MAN UP: MAKE EVERY DAY COUNT

One should count each day a separate life. ~ Seneca

End each day with the question, If this day was my life, would I consider it a success?

It’s a simple but profound barometer. Success in life, after all, is a series of successful days. The future, however, isn’t always easy to work for nor to get excited about. A day is a life wrapped into 24 hours. When you add that kind of weight to a single day and you’re genuine about answering that question at every day’s end, it’s difficult not to have urgency in your hours and minutes.

Urgency and excitement are what allow us access to energy that defies what’s normal or common. Most people live a sedated life, almost waiting for their final day or blissfully ignorant to the fact that it’s coming, getting ever more close with each passing minute.

They live in such a manner because there is no urgency nor importance on their time. Time is something that ticks, it’s here to be spent or wasted or enjoyed, not used.

The worker, the hustler, the fella with the fundamental understanding that a day really does matter, and thus, so does an hour and a minute and the focuses of each should fit into one’s idea of a good life, a successful life, in the end, wins.

He wins because he doesn’t waste time. He doesn’t waste a day nor an hour nor a minute.

What defines a successful day?

Accomplishment.

A day without accomplishment cannot be judged favorably. Accomplishment is time well-used. Time well used is time that fits into the overall goal or plan for a life. If, within your day, you accomplish one or two things that bring you closer to your overall idea of success, then you’ve succeeded.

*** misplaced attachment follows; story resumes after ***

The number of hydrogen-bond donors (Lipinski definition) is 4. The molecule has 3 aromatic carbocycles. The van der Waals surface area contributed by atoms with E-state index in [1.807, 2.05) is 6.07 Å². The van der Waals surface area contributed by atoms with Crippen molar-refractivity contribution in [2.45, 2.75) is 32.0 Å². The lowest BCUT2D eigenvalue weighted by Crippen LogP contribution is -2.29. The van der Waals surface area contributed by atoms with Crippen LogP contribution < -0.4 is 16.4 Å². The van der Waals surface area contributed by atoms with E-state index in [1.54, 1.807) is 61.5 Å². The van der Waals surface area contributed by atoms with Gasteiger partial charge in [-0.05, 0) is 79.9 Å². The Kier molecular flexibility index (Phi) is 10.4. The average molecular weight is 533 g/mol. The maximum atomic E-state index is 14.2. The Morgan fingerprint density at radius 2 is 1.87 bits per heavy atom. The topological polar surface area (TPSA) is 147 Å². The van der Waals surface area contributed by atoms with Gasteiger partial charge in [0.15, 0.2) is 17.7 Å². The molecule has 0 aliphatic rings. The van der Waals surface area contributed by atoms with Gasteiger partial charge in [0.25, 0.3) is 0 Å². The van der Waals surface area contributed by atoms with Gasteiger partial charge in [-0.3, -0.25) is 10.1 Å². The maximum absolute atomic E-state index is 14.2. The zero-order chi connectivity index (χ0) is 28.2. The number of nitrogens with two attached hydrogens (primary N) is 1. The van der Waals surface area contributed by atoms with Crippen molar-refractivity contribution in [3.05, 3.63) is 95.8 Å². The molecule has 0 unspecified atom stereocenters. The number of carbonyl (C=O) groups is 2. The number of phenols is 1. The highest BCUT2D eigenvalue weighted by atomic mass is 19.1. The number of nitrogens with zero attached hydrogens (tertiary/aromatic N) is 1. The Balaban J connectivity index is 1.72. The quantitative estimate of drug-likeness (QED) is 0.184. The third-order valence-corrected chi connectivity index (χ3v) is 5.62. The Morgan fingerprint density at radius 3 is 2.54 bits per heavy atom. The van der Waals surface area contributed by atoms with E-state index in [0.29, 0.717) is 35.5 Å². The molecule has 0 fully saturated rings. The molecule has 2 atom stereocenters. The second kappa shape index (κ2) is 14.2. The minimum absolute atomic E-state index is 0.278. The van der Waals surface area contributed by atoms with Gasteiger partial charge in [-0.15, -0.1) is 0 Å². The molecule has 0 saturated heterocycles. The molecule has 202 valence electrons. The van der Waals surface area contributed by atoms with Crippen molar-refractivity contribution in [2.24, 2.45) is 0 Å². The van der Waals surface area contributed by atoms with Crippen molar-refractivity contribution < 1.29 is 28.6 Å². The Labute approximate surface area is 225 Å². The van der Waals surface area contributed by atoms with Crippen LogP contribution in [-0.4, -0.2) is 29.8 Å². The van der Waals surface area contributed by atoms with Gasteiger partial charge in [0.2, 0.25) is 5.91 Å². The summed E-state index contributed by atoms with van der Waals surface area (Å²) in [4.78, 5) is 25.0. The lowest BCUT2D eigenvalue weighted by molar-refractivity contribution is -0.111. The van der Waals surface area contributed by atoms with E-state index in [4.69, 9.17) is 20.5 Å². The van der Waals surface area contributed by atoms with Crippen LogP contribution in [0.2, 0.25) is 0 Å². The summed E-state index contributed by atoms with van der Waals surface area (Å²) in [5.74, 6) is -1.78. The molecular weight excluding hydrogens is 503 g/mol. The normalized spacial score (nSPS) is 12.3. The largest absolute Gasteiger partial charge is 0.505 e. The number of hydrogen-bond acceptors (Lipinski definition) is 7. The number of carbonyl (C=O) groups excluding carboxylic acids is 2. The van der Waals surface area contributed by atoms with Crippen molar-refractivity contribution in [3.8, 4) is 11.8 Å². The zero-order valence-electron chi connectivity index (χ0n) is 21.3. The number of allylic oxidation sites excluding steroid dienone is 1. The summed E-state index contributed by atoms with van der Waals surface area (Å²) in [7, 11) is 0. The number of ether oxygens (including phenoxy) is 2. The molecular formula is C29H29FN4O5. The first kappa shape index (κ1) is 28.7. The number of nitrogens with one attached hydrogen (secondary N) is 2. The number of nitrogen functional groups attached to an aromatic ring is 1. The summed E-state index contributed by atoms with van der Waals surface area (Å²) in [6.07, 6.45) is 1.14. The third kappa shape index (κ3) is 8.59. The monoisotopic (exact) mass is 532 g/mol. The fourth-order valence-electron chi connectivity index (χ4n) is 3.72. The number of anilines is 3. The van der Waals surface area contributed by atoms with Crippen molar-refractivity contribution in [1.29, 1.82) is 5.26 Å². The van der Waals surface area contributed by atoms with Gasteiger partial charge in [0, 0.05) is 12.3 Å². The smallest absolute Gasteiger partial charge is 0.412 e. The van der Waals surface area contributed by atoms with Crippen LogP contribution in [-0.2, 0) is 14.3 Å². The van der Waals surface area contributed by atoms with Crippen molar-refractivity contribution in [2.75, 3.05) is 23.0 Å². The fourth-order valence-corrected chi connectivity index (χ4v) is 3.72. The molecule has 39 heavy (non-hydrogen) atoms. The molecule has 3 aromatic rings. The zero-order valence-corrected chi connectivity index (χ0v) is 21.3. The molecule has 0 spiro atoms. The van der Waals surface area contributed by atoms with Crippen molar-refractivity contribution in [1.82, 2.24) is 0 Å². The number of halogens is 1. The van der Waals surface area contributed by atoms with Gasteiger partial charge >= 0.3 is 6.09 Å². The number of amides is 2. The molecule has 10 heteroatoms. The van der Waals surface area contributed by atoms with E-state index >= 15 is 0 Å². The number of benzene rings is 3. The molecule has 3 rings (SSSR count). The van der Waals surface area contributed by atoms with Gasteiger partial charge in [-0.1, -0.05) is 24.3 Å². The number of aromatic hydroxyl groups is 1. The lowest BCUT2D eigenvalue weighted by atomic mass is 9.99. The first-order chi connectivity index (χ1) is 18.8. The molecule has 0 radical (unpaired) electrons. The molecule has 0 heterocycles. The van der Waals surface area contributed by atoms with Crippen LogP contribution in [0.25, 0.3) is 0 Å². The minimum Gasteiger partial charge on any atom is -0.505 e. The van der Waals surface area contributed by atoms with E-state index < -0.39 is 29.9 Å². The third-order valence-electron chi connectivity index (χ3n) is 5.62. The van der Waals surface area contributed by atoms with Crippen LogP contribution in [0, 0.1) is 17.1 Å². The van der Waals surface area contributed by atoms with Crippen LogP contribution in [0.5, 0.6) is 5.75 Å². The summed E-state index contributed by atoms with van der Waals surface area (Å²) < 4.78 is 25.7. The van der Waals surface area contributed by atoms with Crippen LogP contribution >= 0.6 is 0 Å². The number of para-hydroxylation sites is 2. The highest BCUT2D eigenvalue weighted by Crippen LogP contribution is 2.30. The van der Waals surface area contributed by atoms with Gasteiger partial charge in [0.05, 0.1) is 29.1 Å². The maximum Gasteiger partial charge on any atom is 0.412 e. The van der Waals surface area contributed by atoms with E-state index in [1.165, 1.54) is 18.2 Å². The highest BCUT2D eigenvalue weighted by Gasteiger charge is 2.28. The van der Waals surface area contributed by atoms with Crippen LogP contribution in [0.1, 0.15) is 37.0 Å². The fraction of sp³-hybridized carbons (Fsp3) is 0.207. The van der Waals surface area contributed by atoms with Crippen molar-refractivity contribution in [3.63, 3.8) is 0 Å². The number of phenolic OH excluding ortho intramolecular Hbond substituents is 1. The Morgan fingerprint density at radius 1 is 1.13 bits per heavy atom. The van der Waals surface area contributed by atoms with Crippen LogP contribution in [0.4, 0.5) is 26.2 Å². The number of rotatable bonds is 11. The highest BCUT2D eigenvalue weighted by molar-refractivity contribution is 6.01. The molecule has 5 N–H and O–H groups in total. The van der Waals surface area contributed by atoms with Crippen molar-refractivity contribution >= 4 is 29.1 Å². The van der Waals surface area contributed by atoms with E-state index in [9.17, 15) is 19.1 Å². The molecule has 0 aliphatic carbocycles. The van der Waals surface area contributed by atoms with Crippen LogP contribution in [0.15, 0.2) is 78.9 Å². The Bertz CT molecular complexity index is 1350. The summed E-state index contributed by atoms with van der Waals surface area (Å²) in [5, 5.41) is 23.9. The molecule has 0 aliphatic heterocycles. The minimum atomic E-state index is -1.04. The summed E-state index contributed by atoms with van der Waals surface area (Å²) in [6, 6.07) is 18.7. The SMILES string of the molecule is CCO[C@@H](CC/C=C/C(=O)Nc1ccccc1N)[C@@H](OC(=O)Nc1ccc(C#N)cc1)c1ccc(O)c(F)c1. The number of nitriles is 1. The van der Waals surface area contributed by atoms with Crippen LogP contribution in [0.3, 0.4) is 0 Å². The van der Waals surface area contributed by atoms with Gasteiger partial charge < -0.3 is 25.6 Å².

If you’ve spent more time being pulled away into projects and attitudes and thoughts that don’t fit your definition of a good life, then you’ve failed.

It’s a personal definition, but if you want to build a great business, one that leaves a legacy far after you’re dead, then work without distraction has to be an important part of your day.

I assume you also want to ‘live’, thus, a day spent outdoors, in the woods, in new lands, or in adventures, has to also be deemed victorious.

Every day doesn’t have to be the same, nor should it. They shouldn’t be measured by the same categories because on different days our focuses change.

Your work matters, it’s a part of who you are and why you’re here.

Your family and friends matter, they’re an important piece of having a happy, meaningful life. Adventure and exploration are also important. At times work has to be left and an adventure has to be had.

If every day is successful in either of those three categories, then your life will be as well.